A study looking at the effect of helpful chemicals in fruit and vegetables on bowel health in people with a pre cancer or cancer of the bowel

Please note - this trial is no longer recruiting patients. We hope to add results when they are available.

Cancer type:

Bowel (colorectal) cancer





This study is looking at how the bowel breaks down chemical compounds called polyphenols, and at how they affect bowel health.

Diets full of fruit and vegetables are linked with a decreased risk of developing age related diseases including cancers of the stomach, bowel and back passage (rectum). Bowel cancer is strongly linked to diet. Most people diagnosed with bowel cancer are over 50 years old. Doctors want to understand how diet affects bowel health, so they can recommend diets that may help prevent these diseases.

More about this trial

We know that some compounds in colourful fruit and vegetables such as tomatoes, onions and berries gather and build up in the large bowel. These compounds are called polyphenols. They are broken down by bacteria Open a glossary item in the gut into smaller compounds that may protect the gut.

There has only been a small amount of research into how polyphenols in the diet affect bowel health in older adults. The aim of this study is to compare how gut bacteria break down these compounds in adults over 50 who either have a pre cancerous bowel growth called an adenoma, or bowel cancer, with those who have not. You will not have any direct benefit from taking part in this study, and it is unlikely to change your treatment plan in any way. But the results of the study will be used to help research into bowel cancer.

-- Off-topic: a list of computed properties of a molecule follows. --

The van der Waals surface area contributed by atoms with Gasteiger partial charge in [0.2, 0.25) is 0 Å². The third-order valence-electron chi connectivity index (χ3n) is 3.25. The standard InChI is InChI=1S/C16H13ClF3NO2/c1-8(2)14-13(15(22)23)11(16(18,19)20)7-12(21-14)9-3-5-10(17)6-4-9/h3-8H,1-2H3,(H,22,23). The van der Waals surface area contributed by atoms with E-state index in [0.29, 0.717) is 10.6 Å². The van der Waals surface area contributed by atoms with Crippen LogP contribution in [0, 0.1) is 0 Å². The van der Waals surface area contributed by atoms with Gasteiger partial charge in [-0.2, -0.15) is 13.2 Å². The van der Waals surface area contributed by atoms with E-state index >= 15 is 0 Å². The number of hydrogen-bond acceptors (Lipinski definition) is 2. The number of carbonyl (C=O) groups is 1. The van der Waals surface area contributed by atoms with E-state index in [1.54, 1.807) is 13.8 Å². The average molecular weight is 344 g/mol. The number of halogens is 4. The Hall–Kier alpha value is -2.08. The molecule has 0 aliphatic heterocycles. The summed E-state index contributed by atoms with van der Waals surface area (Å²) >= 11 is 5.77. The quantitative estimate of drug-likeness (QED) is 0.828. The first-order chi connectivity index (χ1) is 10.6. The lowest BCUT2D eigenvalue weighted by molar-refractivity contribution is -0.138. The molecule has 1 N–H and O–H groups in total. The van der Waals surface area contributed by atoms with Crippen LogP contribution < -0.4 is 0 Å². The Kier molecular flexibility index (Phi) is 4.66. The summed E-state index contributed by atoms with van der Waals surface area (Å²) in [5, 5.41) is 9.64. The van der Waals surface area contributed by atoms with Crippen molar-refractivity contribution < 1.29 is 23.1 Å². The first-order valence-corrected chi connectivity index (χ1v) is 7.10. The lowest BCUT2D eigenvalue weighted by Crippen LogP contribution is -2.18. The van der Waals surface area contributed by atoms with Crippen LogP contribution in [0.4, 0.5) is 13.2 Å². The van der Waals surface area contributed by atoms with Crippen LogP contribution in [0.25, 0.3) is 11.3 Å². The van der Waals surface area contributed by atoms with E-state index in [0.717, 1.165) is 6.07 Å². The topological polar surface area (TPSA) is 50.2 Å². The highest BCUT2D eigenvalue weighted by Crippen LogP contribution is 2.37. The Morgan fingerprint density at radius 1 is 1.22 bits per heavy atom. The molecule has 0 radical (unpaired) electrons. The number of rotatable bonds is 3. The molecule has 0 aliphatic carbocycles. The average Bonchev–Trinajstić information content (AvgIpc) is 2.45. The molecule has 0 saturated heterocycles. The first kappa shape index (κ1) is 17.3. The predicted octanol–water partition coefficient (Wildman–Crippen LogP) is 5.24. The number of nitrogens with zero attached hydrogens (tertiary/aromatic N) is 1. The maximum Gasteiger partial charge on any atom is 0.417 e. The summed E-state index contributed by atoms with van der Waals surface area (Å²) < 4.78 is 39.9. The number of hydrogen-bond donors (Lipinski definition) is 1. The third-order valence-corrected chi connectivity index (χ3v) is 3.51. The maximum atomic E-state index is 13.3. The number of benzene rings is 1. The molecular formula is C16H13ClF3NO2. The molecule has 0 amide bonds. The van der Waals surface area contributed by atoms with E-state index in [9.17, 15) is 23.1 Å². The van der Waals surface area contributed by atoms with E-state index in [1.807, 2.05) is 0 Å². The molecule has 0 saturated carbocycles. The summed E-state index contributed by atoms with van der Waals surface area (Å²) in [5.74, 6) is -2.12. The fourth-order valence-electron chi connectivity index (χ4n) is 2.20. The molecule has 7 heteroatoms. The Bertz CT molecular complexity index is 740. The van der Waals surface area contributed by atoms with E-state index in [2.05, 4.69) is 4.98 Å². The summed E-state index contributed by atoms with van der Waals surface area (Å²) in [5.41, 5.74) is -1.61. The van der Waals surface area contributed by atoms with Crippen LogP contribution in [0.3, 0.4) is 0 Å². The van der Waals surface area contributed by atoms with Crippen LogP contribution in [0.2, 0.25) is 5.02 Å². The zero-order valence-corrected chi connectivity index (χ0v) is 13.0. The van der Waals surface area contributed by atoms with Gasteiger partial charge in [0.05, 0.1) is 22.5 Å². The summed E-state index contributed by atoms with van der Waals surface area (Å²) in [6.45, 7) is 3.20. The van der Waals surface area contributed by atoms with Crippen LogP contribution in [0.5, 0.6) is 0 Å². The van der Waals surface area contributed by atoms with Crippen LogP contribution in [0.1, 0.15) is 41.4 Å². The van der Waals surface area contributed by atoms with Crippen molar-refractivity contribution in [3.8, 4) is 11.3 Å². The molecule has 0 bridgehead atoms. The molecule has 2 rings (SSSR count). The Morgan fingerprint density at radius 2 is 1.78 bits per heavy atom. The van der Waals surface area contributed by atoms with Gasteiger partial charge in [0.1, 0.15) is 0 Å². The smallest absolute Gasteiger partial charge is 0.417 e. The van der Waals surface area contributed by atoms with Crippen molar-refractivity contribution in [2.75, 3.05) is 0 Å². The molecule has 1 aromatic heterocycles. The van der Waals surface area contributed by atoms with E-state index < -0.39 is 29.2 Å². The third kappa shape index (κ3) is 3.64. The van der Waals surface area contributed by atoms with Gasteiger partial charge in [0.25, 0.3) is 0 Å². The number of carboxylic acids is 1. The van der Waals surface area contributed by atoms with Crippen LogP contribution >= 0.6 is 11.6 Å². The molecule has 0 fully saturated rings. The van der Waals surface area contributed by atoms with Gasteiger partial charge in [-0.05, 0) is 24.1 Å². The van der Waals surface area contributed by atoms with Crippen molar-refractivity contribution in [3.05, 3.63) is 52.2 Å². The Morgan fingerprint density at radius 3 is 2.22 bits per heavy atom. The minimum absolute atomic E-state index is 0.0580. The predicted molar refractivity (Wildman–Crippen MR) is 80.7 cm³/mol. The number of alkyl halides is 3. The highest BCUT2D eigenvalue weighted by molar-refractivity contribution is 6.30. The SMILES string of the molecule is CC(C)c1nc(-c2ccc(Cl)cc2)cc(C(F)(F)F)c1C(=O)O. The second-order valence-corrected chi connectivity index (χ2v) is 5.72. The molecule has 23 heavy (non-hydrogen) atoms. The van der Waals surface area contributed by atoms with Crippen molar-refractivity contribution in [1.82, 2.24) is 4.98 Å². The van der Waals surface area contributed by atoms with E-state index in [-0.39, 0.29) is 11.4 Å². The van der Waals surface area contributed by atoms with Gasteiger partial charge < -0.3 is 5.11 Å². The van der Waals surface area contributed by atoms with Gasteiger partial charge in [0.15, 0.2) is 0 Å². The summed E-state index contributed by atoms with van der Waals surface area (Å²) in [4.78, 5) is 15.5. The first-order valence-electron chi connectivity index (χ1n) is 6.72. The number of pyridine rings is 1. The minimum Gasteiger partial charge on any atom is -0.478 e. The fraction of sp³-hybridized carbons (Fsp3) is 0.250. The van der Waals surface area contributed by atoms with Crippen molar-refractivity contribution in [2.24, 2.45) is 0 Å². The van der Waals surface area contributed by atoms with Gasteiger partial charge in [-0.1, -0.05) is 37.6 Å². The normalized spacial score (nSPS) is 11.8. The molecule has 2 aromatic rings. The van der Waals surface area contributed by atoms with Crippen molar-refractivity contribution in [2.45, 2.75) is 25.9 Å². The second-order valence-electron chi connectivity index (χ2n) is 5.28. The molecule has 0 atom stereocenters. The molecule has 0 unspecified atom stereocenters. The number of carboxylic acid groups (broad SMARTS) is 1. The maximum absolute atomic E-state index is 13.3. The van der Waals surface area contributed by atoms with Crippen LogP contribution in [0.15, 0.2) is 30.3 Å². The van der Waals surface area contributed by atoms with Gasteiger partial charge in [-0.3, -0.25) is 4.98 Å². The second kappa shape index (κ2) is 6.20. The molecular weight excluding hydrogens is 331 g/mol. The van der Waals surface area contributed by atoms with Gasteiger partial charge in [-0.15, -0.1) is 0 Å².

Who can enter

This study will recruit people when they come to hospital for a bowel camera examination called a colonoscopy which is not part of the study. Whether or not they continue in the study depends on the results of their colonoscopy. To take part you must either

  • Have had one or more pre cancerous growths called adenomas removed from your bowel in the last 4 weeks, and have not had any other types of growths (polyps), or
  • Have been diagnosed with a type of bowel cancer called adenocarcinoma, but it will be at least 12 weeks before you start treatment

And you are

  • In good general health
  • Between 50 and 75 years old

You cannot enter this study if you

  • Are severely overweight (obese)
  • Smoke
  • Drink more than 20 units of alcohol Open a glossary item per week
  • Are taking any medications or supplements that affect bowel health
  • Have needed to repeat a course of antibiotics Open a glossary item for any reason in the last 3 months
  • Have any other condition that would affect the study results – you can ask your doctor about this

Trial design

This study is in 2 parts. Whether you take part in one or both depends on the results of the colonoscopy already planned for you, which is not part of the study.

For the first part of the study, you have to agree before your colonoscopy that if you need any tissue samples (biopsies) taken, the doctor can remove up to 6 extra samples for the study. The study team will also collect information from your hospital notes. They will treat all this information anonymously, so no one will be able to link this and your biopsy results to you.